Deciphering the franchise cap totals for NFL team at this point of the year can be difficult. The 2013 season officially starts in less than two weeks, March 12, and teams will soon be dropping money off the books, as well as re-signing players, free agents and, shortly thereafter, draft picks. Amidst all that action, it can be tough to figure out where a team sits under the cap on a day-by-day, or even hour-by-hour, basis.
Before yesterday evening, the Chicago Bears were around $12 million under the 2013 cap, designated this week at $123 million. They used a big chunk of that placing the franchise tag on defensive tackle Henry Melton, who will be paid $8.45 million next year. That leaves the team roughly $3.5 million under the cap.
That is not a good way to head into an offseason in which the team has a number of holes to fill. Right now, the Bears have 32.4 percent of the cap ($39.92 million) invested in four defensive players: Julius Peppers, Lance Briggs, Charles Tillman and Melton. That's nearly a third of the cap for three players – Peppers, Briggs and Tillman – all on the wrong side of the 30.
If the club's plan is to get younger and prepare for the future under a new regime, work must be done clear up cap space.
The first step is to knock some dead money off the books. Cutting nose tackle Matt Toeaina, who was active for just four games last year and ended the season on injured reserve, and Kellen Davis, who had more drops than any tight end in the league in 2013, would immediately save the club more than $5.5 million.
Devin Hester has also questioned his love for the game and could be on his way out of town. His departure would clear up another $2.9 million.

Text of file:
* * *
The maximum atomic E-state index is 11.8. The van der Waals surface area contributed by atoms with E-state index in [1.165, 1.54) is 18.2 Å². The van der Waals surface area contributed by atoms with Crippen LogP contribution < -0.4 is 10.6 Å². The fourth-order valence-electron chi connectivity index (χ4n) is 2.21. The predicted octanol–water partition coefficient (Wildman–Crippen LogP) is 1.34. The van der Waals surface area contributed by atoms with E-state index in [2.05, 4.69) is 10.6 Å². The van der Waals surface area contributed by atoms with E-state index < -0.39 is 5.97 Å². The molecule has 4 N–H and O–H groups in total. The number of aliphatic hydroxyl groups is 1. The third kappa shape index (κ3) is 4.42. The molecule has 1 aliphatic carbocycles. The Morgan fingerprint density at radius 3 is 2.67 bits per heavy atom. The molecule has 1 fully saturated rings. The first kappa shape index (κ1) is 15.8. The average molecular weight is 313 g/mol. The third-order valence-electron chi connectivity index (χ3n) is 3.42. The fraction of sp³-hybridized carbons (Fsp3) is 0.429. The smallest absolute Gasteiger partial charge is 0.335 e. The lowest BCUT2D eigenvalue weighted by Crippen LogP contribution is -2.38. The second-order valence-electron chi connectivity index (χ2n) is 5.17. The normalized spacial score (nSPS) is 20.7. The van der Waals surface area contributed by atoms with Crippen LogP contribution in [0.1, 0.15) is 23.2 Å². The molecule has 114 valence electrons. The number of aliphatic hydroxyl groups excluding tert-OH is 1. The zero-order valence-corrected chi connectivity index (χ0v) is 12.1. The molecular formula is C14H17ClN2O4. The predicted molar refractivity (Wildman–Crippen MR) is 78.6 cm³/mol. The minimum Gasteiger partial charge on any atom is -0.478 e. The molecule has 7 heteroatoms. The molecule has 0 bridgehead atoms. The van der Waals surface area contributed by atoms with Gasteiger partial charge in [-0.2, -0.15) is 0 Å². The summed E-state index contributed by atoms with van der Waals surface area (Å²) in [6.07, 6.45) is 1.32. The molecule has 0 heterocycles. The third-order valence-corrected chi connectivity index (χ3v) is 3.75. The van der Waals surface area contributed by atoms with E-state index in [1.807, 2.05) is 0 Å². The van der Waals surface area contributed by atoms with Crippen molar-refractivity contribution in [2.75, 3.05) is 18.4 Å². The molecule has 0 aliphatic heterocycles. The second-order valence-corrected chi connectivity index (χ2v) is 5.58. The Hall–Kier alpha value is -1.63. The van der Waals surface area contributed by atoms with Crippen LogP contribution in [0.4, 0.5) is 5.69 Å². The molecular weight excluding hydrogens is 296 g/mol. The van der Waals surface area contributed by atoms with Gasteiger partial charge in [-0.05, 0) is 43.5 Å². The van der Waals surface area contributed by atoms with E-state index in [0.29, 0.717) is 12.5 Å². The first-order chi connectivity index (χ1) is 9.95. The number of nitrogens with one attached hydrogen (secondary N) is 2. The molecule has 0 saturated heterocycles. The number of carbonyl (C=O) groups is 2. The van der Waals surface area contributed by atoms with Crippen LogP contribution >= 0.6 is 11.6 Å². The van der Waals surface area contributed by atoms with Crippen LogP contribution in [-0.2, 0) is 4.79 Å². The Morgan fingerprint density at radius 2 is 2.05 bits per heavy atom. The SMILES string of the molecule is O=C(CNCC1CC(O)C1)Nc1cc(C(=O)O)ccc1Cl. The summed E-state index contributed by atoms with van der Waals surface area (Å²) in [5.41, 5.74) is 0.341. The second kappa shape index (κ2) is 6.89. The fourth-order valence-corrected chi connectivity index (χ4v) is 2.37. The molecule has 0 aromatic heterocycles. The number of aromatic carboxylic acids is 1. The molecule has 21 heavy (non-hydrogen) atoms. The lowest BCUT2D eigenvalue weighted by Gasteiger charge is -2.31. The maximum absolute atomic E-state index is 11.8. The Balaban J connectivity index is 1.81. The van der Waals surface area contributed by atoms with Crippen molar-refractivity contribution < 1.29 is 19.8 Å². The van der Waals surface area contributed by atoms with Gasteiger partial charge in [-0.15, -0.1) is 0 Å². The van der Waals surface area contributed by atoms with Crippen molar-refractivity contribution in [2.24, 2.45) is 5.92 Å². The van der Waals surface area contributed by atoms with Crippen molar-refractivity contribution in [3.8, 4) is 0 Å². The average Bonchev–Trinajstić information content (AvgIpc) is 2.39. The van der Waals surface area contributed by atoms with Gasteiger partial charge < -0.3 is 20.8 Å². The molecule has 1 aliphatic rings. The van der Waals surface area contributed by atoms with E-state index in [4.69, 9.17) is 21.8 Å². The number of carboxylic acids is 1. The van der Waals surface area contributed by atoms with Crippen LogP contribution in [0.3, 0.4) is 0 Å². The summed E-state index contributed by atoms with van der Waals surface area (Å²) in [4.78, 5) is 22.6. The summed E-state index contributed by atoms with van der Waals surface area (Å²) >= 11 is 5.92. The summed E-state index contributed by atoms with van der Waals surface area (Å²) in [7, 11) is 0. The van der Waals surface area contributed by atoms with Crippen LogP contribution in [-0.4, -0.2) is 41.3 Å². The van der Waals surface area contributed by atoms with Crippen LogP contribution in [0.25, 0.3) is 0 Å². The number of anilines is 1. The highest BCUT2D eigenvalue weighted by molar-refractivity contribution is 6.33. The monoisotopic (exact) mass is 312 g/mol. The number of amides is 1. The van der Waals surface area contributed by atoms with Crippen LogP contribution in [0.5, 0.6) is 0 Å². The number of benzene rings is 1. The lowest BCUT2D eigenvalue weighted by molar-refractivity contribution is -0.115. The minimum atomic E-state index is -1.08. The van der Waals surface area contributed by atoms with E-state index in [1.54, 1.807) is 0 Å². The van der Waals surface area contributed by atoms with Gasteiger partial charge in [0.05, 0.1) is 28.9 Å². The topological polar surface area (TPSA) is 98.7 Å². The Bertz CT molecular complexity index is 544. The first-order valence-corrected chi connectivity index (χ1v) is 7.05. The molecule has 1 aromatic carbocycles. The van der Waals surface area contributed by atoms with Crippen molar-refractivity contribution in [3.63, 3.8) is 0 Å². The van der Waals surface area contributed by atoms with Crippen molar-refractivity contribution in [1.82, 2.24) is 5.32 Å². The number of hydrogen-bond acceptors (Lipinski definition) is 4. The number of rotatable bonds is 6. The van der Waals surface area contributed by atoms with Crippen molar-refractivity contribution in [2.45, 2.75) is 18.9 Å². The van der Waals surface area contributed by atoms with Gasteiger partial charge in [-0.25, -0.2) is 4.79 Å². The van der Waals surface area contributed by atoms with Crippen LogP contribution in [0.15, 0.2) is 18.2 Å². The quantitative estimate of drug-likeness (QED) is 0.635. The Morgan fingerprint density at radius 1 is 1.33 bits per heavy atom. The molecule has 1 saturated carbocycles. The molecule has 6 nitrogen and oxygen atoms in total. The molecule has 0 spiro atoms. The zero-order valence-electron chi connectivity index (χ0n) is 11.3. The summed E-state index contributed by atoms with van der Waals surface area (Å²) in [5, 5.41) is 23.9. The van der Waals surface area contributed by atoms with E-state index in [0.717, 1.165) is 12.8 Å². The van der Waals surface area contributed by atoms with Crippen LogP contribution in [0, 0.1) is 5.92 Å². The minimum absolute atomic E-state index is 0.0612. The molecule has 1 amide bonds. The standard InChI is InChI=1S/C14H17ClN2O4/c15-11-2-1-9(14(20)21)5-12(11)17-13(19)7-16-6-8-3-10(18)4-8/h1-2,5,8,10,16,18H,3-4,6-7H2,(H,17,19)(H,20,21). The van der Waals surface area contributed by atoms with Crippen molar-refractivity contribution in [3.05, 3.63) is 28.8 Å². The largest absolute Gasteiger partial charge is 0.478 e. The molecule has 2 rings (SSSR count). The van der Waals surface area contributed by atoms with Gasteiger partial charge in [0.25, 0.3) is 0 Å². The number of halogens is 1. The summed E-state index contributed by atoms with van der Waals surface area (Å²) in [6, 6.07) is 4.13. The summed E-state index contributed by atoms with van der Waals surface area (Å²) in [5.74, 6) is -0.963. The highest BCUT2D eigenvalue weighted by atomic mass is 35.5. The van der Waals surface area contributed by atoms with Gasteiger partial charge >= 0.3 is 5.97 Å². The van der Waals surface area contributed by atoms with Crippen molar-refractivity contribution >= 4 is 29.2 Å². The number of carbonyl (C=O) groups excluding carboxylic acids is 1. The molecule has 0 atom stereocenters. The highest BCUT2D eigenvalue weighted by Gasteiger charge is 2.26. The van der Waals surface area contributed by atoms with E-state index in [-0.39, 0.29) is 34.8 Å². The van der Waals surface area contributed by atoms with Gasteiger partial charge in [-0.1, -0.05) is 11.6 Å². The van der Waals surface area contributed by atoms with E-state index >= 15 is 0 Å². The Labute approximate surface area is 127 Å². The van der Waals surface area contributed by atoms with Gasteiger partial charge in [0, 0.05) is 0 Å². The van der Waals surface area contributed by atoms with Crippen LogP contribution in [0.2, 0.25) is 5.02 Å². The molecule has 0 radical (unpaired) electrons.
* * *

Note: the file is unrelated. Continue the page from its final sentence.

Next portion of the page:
Yet even if Emery makes all these moves and frees up more than $8 million, that still leaves just roughly $12 million to work with, which is about half as much as the Bears need to be major players in free agency, while still having enough left over for draft picks.
Cliff Stein, vice president of football administration, handles contract negotiations for the team and is primarily responsible for keeping the club under the cap. It will be his job to work alongside Emery to find some creative solutions to this problem.
To that end, they have to consider the cap hit of Julius Peppers next year ($16.1 million). He has led the club in sacks each of his three seasons in Chicago, which includes his 10.5 in 2013, but he's 33 and deals with a chronic foot injury. Chicago will likely ask him to restructure his deal, something he did a few years ago, transferring a large portion into a signing bonus and pushing some of his base salary back in the conract. If he's willing to again shift some of his salary around, or take a slight pay cut, that would go a long way toward alleviating the cap problems.
Another option is to extend Charles Tillman, who will make $8 million in 2013, the final year of his contract. He's 32 but has played some of the best football of his career the past two seasons, being named an All Pro and Pro Bowl starter last season. He clearly still has plenty left in the tank. If Stein can spread some of that money out over the next three years, that creates more cash for this offseason.
Yet the best move, both for the short- and long-term, is to get Melton inked to a multi-year contract. Like the Bears did with Matt Forte last year, placing the tag on Melton gives them until July to work out a deal. Right now, the two sides are far apart. Melton wants to be paid like the best defensive tackle in the league. Chicago, who just five years ago made Tommie Harris the then-highest paid DT in the NFL, isn't willing to go that high again.
The tag now gives the two sides more than four months to get something worked out. If that happens, they'll clear up cap space and keep the club's best defensive player in Chicago for years to come.
Jeremy Stoltz is Publisher of BearReport.com and a member of the Pro Football Writers of America. Follow Bear Report on Twitter and discuss this topic on our message boards. To become a subscriber to the Bear Report Web site or magazine, click here.